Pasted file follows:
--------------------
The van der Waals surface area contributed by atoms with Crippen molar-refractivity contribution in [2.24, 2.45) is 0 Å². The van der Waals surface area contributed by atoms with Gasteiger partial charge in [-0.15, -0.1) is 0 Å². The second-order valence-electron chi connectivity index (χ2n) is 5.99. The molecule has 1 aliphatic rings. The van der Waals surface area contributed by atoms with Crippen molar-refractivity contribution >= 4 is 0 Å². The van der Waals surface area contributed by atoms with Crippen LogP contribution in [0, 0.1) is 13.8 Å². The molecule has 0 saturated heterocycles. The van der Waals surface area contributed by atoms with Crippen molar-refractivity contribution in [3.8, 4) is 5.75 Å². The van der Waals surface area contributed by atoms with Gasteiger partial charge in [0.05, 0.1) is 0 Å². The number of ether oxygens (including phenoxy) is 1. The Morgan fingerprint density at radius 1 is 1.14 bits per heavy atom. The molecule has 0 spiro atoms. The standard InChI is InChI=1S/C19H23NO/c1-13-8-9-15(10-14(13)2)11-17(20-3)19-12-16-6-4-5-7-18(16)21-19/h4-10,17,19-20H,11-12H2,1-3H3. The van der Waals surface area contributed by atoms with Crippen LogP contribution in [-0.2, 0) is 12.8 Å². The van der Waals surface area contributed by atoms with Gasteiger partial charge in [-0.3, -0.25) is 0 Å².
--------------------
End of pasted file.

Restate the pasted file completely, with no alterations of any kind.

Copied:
The van der Waals surface area contributed by atoms with Crippen molar-refractivity contribution in [2.24, 2.45) is 0 Å². The van der Waals surface area contributed by atoms with Gasteiger partial charge in [-0.15, -0.1) is 0 Å². The second-order valence-electron chi connectivity index (χ2n) is 5.99. The molecule has 1 aliphatic rings. The van der Waals surface area contributed by atoms with Crippen molar-refractivity contribution >= 4 is 0 Å². The van der Waals surface area contributed by atoms with Crippen LogP contribution in [0, 0.1) is 13.8 Å². The molecule has 0 saturated heterocycles. The van der Waals surface area contributed by atoms with Crippen molar-refractivity contribution in [3.8, 4) is 5.75 Å². The van der Waals surface area contributed by atoms with Gasteiger partial charge in [0.05, 0.1) is 0 Å². The number of ether oxygens (including phenoxy) is 1. The Morgan fingerprint density at radius 1 is 1.14 bits per heavy atom. The molecule has 0 spiro atoms. The standard InChI is InChI=1S/C19H23NO/c1-13-8-9-15(10-14(13)2)11-17(20-3)19-12-16-6-4-5-7-18(16)21-19/h4-10,17,19-20H,11-12H2,1-3H3. The van der Waals surface area contributed by atoms with Crippen LogP contribution in [-0.2, 0) is 12.8 Å². The van der Waals surface area contributed by atoms with Gasteiger partial charge in [-0.3, -0.25) is 0 Å².